Technology Integration Plan
Integration of Technology into Sheltered Instruction
Overview: Recommendations to Committee for Technology Integration
Computers are a Necessity
In a sheltered instruction classroom, every student in learning the mainstreamed curriculum. ELL students are required to learn the same information as every other student is the class. The computers would allow all students to perform in cooperative learning groups. The groups could assess the information on the computer and the ELL students could collaborate using some of the software or resources on the internet. The same can be done for student vocabulary because students can assess different sites that provide translations to broaden their vocabulary.
Software for Computers: The Technology to be Integrated
Read naturally is a reading program that aides students in demonstrating various reading skills and concepts (Smart, 2010). This software can be uploaded to numerous computers and used while other applications are open. Read Naturally teaches student fluency in reading and part of that is learning new vocabulary (Smart, 2010).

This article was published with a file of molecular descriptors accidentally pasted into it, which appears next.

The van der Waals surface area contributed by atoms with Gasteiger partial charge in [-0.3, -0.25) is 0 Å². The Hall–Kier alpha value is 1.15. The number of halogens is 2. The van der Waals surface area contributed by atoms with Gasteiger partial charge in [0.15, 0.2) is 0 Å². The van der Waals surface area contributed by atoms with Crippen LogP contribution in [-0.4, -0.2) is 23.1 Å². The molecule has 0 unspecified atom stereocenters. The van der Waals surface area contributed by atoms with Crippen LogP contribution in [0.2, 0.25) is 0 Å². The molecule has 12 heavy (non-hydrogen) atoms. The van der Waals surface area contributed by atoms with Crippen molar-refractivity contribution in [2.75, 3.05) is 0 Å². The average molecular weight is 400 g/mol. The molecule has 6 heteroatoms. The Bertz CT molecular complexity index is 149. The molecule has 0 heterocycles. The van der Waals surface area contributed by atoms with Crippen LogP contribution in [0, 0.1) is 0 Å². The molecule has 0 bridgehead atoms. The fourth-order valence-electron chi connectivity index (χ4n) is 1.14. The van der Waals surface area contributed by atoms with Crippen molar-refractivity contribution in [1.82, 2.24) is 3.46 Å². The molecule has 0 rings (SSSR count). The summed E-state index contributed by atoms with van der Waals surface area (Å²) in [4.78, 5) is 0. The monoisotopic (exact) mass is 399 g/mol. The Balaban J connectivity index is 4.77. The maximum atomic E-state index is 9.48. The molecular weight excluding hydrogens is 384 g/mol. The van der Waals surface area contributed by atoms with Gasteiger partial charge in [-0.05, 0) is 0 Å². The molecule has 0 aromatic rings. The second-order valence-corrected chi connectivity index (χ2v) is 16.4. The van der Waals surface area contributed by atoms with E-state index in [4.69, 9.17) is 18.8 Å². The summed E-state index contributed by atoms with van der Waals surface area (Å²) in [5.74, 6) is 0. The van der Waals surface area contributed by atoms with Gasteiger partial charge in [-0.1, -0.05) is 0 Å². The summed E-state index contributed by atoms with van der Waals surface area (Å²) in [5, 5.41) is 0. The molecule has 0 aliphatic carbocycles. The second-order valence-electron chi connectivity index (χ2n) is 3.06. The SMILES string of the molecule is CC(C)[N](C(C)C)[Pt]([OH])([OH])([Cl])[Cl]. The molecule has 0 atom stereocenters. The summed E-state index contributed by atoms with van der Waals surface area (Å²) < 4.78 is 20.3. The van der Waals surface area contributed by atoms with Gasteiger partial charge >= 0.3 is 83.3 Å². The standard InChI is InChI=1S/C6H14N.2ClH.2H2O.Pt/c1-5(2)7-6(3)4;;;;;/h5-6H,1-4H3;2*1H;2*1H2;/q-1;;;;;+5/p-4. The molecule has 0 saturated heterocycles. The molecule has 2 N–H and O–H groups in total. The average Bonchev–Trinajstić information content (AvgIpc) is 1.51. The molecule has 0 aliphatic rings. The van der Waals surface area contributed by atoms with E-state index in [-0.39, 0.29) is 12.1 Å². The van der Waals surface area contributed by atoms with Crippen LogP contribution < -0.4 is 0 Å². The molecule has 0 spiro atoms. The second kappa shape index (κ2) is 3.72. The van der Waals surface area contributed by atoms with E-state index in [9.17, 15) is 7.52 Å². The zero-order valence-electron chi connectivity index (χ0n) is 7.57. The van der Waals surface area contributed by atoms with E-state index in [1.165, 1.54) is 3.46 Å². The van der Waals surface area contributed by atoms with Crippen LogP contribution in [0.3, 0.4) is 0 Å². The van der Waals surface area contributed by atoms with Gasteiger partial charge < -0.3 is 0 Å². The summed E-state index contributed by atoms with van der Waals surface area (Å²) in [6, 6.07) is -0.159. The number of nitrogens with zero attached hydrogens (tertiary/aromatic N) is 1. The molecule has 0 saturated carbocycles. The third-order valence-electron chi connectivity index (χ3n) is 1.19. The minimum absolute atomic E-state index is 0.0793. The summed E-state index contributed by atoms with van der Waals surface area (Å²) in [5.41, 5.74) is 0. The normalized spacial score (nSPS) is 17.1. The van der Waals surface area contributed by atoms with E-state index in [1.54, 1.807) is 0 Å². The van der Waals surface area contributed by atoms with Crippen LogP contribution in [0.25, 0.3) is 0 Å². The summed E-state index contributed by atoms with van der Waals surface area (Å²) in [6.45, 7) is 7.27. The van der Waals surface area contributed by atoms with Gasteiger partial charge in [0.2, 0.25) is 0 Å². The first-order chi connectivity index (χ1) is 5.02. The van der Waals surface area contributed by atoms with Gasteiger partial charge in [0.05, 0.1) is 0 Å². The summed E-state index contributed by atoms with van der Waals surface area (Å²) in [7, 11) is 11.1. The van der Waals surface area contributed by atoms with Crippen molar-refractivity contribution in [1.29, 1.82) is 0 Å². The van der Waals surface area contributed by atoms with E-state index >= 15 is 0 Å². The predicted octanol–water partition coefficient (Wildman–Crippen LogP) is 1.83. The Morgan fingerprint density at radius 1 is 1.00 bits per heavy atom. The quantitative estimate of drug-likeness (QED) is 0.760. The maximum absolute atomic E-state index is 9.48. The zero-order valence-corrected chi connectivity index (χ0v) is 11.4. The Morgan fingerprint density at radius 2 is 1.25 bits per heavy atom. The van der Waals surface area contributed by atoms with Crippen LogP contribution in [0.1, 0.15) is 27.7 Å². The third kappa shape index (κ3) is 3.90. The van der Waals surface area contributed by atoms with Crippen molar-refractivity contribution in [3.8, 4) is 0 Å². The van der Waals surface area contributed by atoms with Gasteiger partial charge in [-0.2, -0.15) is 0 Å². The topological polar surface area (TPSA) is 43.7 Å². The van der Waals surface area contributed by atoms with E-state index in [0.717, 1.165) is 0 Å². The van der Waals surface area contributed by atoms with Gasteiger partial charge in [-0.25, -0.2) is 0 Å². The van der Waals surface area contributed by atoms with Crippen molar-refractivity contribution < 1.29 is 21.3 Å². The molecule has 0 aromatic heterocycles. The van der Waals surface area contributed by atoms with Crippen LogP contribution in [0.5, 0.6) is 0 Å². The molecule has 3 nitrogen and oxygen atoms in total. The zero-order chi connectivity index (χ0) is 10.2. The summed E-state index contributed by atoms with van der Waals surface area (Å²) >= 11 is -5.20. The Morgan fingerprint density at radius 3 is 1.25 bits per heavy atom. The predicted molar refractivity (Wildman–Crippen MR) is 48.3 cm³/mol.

One major set back in ELL instruction, is the students are unable to understand what is expected of them because they do not understand the English directions. Kurzweil 3000 is a software program that scans documents like worksheets and directional handouts and translates them into the desired language (Smart, 2010). This not only allows students to understand the directions, but it allows students to do a correspondence of the English words to their native language. This builds a students vocabulary and word recognition.
Learning a curriculum is hard enough, but ELL students need to learn the information and the language at the same time. Software, like Rosetta Stone, assist students in learning English. This program is a interactive tool that teaches students how to read, write, and speak English. This can be used during cooperative group time for students to translate various work to collaborate with the group. The main point of the software is to teach vocabulary, so in turn it builds it. One interesting part of Rosetta Stone, is the feedback it gives students. Since it is interactive, the students must manipulate the program and "prove" their learning. The program then gives the student scores and feedback about progression.
Heinze, J. (2015). Supporting English language learners with technology. Retrieved from
Smart, M. P. (2010). The word and the world: Technology aides English-language learners.